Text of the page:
A number of Polikarpov Po-2s were delivered before the outbreak of the war. The Po-2 was a flight training and light utility biplane, built from wood and fabric, dating from the late 1920s, and originally designated as the U-2. Usually operated for primary flight training, the Po-2 could be used for a wide variety of missions, including as communications, casualty evacuation and light bombing aircraft. Eighteen Po-2s were stated to remain in service in July 1950.
They were used on night nuisance raids, earning them the nick-name “Bed-check Charlie”. The night nuisance raids were initiated on 28 November 28, 1950, when one solitary Po-2 attacked Pyongyang airfield, then in UN hands. Further attacks occurred in mid-1951 against Suwon and Inchon areas, but discontinued thereafter. However, in October 1952, these raids began anew and continued until mid-June 1953. The last raid occurred on 16/17 June, when no less than 15 Po-2, Yak-18 and La-11 fighters attacked Seoul, with five million gallons of aviation fuel being destroyed.
The nightly nuisance raids did not cause much material damage, although during one raid, on 17 June 1951, one Po-2 dropped two fragmentation bombs over K-13 (Suwon) air base with one F-86F Sabre belonging to the 335th Squadron being destroyed, and four others being badly damaged, the psychological effect of continued North Korean presence in the air being substantial.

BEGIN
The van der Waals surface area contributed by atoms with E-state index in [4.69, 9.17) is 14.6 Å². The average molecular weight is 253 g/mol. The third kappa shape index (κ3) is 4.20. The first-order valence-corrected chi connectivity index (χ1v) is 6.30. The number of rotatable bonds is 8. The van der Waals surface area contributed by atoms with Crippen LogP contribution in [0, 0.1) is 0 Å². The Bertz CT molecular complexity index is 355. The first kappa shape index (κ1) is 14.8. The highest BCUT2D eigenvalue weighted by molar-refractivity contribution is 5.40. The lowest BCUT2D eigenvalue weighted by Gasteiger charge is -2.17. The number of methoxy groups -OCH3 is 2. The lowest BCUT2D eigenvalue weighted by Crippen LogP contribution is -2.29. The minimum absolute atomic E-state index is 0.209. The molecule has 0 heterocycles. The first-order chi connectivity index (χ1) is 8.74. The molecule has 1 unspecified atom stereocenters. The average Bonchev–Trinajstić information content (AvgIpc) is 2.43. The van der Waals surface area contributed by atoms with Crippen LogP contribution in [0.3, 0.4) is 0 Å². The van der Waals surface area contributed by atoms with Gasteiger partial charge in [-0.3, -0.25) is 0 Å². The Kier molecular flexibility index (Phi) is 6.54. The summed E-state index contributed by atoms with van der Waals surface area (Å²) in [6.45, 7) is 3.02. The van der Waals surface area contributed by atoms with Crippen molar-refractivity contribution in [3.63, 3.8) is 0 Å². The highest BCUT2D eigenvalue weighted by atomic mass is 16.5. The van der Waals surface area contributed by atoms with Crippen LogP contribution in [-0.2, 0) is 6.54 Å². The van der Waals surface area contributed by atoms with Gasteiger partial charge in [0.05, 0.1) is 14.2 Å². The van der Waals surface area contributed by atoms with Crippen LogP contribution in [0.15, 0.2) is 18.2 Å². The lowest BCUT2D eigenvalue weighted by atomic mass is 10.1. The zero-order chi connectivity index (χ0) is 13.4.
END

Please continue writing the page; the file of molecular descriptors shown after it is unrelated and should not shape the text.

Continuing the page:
The tactic of conducting night nuisance raids was similar to the one performed by Russian units during WW II. The U-2’s proved to be very difficult to shoot down, with only six being lost to US aircraft during the war. This was due to several different reasons. The Po-2 had low speed, simply flying too slow for the fast-moving jet fighters, while its wooden construction meant that radar lock-on was difficult to achieve. Being slow and difficult to see, the ancient-looking Po-2 actually was one of the most successful DPRKAF aircraft of the conflict. Indeed, one of the seven Po-2s claimed as shot down during the war was in fact brought down by accident, when the intercepting F-94 Starfire collided in mid-air with its intended victim.
The sole B-26 Invader crew credited with a ‘kill’, shot down a Po-2 on the night of June 23, 1951. A further three Po-2s were shot down during 1951 by USMC pilots. One Po-2 was shot down on 30 November 1952 by a USMC F3D-2 Skynight crew. The final Po-2 loss to US aircraft was shot down on June 15, 1953.
It is unclear how long the venerable Po-2 remained in North Korean service, but it may be presumed that the final aircraft were withdrawn from use in the early 1960s due to lack of spares and general deterioration. No information on individual aircraft is available.
None available at present.
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